OK, so let us see here. OK, so Kies says, “How do you show it” – the correct bricks or blocks, I assume – “on a single skin wall?” So, I think that if I take this wall, and I switch it from a composite to a single skin like this – so, you saw a subtle difference here. So, this is now actually just made out of masonry structural, and masonry structural has the same surfaces. So, it’s actually looking just fine. I didn’t actually see a difference there. Obviously, you need to make sure that the native surface of the building material matches or that you’re overriding that surface with whatever it needs to do. [0:53:36]
Now, there is an option here that you should be aware of when you’re combining these elements. If I go to the Wall settings, there’s an option for end surfaces, override the end surface – whatever was set in here to use the adjoining wall. So, basically, it’s saying, “Alright, if I didn’t see any of this, I just want it to match what it used on the adjoining walls.” Now, let me just turn that off, and let’s see what happens. [0:54:09]
So, now you can see that there’s an extra line in there because it’s not matching the adjoining wall. If we go back in here and turn that on, and now it does look pretty good. Now, by the way, if I go in here, and you decide that you’ve lost control somehow of the alignment of it, you could say to reset the texture, and what that will do is say, “Alright, forget about me telling you to put the origin somewhere or maybe even at some odd angle. Let’s just reset the texture,” and let’s say OK. [0:54:50]
You’ll see that now, it’s obviously not looking correct, in terms of the bricks or the blocks. So, let me undo that last change, and we’ll put it back to where it looks a little bit more appropriate. So, Kies says, “I mean no return wall. I want to see the correct bricks or blocks at the end of the wall or the top of the wall.” So, you will not see it necessarily in those contexts. Let’s just rotate this around the y. I’m trying to get back in here. [0:55:29]
So, we are seeing that the vertical alignment is OK, but we’re seeing some odd shapes there. Let’s just see if I can select that. I don’t know whether we can control this effectively here. This is something that has some serious limitations to it. Let’s just take a look at the same set origin. Now, it says enter 3D location, so let’s just say if I grab this point here… Alright, so I just clicked on that corner, and you can see that it has done something here. It’s still rather odd. [0:56:18]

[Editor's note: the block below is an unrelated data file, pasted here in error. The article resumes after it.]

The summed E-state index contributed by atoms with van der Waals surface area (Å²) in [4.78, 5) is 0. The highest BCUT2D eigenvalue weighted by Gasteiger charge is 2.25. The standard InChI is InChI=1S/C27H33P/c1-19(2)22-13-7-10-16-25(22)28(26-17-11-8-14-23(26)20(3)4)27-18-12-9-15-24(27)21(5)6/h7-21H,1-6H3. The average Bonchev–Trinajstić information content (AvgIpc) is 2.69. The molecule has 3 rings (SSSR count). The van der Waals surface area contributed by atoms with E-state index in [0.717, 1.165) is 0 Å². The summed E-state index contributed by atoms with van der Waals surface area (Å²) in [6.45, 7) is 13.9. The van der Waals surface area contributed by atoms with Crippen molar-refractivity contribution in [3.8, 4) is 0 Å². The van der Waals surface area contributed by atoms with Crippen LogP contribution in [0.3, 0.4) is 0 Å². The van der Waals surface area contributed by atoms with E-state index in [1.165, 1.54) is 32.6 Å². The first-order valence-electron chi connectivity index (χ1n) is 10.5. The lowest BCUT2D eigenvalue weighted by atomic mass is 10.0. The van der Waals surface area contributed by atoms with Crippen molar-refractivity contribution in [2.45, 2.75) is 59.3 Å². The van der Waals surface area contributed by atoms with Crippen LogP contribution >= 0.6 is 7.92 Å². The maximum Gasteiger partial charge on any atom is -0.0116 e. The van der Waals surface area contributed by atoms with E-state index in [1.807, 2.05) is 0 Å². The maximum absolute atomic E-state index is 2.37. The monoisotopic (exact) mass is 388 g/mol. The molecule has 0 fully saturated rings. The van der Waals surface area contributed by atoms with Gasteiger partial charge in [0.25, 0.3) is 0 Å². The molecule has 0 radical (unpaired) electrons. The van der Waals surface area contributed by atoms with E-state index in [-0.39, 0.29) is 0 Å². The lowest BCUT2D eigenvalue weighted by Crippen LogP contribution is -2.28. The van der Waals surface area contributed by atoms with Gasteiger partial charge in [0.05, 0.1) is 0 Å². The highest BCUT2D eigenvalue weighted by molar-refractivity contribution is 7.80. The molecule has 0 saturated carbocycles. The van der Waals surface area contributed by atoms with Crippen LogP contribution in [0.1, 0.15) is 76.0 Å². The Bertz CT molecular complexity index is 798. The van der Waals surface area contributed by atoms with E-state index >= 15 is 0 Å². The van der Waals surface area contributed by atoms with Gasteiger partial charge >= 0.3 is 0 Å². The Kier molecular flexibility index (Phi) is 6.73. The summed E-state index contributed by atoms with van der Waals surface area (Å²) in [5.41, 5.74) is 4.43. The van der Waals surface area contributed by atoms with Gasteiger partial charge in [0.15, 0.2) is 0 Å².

I don’t know of a way to necessarily get that to work. One option you may possibly consider, and I don’t know if it would work. Actually, let’s go to the plan here, and now we’re on the upper story. You can see this is the lower story. Let me just go down to the lower story, and let’s say that I eye drop this, and I draw another piece of wall here. [0:56:49]
Now, in theory, if I do this, and we go to 3D, now this is potentially controlled, but let’s see if I can get this surface here to match. I’ll go to that same command. Now’s when I really want to have that keyboard shortcut, so set origin, and we’ll go to this point there, and OK, so now it’s looking a little bit better here. Let’s pull this back to there. [0:57:32]
So, what I’ve done is I actually have a return around here, but I pulled it back to just the end. So, that certainly looks better. You can tell me if that actually would satisfy you. Now, if we look up on the top, we are not going to see the top in the same way, and so this is something that I’m not quite sure there is a solution for. Let’s see. OK, so Dan says, “Use the P key.” Oh, interesting, so if I hit P – I just hit P, and what did that do? That just flipped it, so P – OK, so you were referring to the shortcut for the flip but not for the set origin that I was talking about. [0:58:33]
So, I’m not quite sure if there’s a solution for this directly, and so let’s leave that as a case that we can’t resolve in today’s session. So, let us see here. OK, let me get back to my notes, and let’s go into the next part of it. OK, so complex profiles are going to allow you to add much more detail in your sections and your elevations as well as Solid Element Operations, so let’s switch over to the sample building, where we have certainly a bunch of these things incorporated. [0:59:24]
We’ll take a look. So, while you can create things like this stone base and the top of the stone base as individual elements, in this case, this is a single wall that has that shape. It’s a little hard to tell. If I select this one, we might see the green lines here indicating this. If I right-click on this, and we say to edit selected composite or profile, we’ll see that it has the normal wall body and these extra pieces that are defined for the geometry. [1:00:12]